Reproducing Louis XV

Untitled Document

We at Glen Beckford Frames were asked by a very prestigious client of ours to reproduce a sample of a Louis XV frame for a painting by a prominent French artist. Louis XV frames are exquisitely carved and gilded picture frames from the period 1723-1774. They have highly decorated and strong corners with empty plain spaces of moulding to give balance to the frame. The panels are sanded and the gesso recut to give even more detail. The top rails are swept and consist of many S and C scrolls along with loops in the corners.


Figure 1: Sample of Louis XV Frame

Here in Figure 1 we can see the sample of the frame that was requested for us to reproduce. The sample is in reasonable condition and was previously oil gilded, however, we were asked to water gild the reproduction.

The first stage is to have the frame put together in the wood in order for it to be carved (Figure 2). At this stage the mouldings are made in lengths of wood, cut and mitred to the correct size, keyed and glued together. Additional wood is added to the centres and corners of the frame to replicate what the finished frame will look like after it has been carved.


Figure 2: Frame in Wood to be Carved

Next the frame is hand-carved by specialist carvers in true Louis XV style to replicate the sample frame (Figure 3). Frames can also be machine carved, however, in all our 40 years of business we have always hand-carved our frames as this gives the frame a better quality and its unique individual identity.


Figure 3: Frame being Carved by Specialist Carver

Once the frame has been delicately carved it is sanded with different grades of sand paper until it is smooth. It is after this that we apply boiling hot size which is then left to dry. The purpose of the boiling hot size is to seep into the wood and seal the frame. After the frame is dry which can take up to 24 hours, the frame is now ready to be gessoed. Anywhere between five to fifteen coats of gesso will then be applied depending on the type of frame. After the frame has been gessoed it is left bright white in appearance (Figure 4). At this stage the frame is again left to dry between each application of gesso. When dry the frame is again sanded with different grades of sand paper to give a smooth finish. However, even after this the frame has to go through a process called 'wet and dry' whereby the gessoed frame is wet with water and sand papered to give an even smoother finish. Once dry the frame is again sand papered with very fine grade sand paper to give an extra smooth finish.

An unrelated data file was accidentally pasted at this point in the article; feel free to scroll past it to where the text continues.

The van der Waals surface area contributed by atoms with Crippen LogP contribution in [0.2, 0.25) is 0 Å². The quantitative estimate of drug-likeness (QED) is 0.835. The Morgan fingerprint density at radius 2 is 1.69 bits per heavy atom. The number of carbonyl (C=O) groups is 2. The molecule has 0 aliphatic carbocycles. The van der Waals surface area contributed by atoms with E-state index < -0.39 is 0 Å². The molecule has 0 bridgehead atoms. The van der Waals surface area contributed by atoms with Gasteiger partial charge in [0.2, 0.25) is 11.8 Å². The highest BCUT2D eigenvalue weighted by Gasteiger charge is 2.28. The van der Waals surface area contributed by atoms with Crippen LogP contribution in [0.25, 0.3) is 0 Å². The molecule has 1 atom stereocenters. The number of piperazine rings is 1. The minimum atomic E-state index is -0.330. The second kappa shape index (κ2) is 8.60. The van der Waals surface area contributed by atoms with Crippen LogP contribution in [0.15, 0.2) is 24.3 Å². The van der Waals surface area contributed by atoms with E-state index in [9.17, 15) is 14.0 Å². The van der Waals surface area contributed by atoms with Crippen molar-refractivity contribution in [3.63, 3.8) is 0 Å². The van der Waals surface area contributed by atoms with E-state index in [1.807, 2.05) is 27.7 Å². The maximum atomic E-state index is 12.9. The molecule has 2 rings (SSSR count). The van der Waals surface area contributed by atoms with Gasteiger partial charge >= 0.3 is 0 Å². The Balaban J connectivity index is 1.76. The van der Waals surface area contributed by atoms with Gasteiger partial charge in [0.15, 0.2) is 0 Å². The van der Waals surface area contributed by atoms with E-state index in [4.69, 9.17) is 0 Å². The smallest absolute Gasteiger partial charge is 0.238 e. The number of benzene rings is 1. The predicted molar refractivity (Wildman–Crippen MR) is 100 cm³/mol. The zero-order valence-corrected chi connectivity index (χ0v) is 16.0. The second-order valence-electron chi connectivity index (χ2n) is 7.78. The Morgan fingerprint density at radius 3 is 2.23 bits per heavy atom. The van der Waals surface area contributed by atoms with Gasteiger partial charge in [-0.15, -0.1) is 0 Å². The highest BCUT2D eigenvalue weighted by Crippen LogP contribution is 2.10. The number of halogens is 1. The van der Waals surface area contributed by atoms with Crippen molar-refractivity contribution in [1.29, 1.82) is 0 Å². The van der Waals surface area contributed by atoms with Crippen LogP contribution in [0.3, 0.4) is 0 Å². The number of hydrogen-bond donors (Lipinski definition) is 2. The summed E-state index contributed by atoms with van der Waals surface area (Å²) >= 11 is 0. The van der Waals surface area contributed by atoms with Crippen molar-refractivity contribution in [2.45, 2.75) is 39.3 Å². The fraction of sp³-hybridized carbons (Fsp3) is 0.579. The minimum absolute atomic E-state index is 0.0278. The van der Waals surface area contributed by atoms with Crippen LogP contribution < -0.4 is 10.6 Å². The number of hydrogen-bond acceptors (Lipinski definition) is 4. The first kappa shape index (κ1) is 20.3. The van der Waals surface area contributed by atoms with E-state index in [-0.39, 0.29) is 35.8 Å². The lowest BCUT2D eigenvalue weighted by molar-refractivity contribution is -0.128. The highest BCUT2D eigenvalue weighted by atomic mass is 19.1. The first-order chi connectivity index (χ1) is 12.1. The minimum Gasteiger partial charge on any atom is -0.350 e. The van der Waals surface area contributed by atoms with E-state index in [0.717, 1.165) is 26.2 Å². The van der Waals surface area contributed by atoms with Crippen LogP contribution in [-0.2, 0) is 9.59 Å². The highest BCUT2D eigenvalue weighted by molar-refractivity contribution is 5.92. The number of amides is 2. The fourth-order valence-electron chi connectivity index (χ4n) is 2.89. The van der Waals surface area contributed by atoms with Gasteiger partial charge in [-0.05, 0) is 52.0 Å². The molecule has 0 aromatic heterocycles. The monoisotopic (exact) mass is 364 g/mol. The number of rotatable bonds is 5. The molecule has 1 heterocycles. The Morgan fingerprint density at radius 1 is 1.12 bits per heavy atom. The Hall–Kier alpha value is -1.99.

Figure 4: Frame in Gesso

Now that the frame has been gessoed and is also very smooth in appearance and touch the flat panels are sanded in true Louis XV style. Sanding the panels is done by applying a mixture of gesso, white glue and water to the panels and sprinkling sand onto the section while the mixture is still wet. This is then left to dry and the loose sand removed. Next is the process which is very critical in bringing character and intricacy to the frame. This process is where special re-cutting chisels are used to add extra detail and decoration to the frame. The gesso is re-cut mainly along the carvings and also on the front edge of the frame (Figure 5).

The difference in detail between Figure 4 and Figure 5 is very noticeable as the scrolls, flowers, leaves and shields are brought to life by the added detail.


Figure 5: Sanded panels & Re-cutting of gesso

Now that the frame has been re-cut, gesso is then put onto the sanded panel and left to dry for the next stage which is applying a mixture of size and yellow ochre clay. After that has been done a mixture of red clay and size is then added on top of the yellow ochre. The red clay is coloured to a specific shade of red to complement the painting. This is important when it comes to toning the frame to ensure that the colours resonating through the gold supplement the painting within the frame.


Figure 6: Red Clay on top of Yellow Ochre

At Glen Beckford Frames we believe that a frame should be able to be hung on the wall before it has been gilded and still look great. As Figure 6 shows, this frame would look great hung on the wall with the painting within.

It is at this stage that the frame is ready to be gilded. The frame is water gilded using 23.75ct loose gold leaf as can be seen in Figure 7.


Figure 7: Gilding Cushion with Gold Leaf

Once the frame is completely gilded it is then burnished with a burnishing stone and toned. In Figure 8 we can see the frame after it has been gilded, burnished and slightly toned.


Figure 8: Frame Fully Gilded and Slightly Toned

The frame is then toned to complement the painting or sometimes to match a sample. In Figure 9 we can see Glen Beckford in the process of toning the frame to match the sample.


Figure 9: Glen Beckford Toning the Frame

Figure 10 shows the completed frame. The colours of the clay can be seen coming through the gold with the toning making the frame look antiqued and toned.


Figure 10: Completed Frame

So here we have the completed frame alongside the sample provided. In this case the client asked for the reproduction to have more weight than the sample, hence why it looks slightly bolder than the sample.


Figure 11: Completed Frame Alongside Sample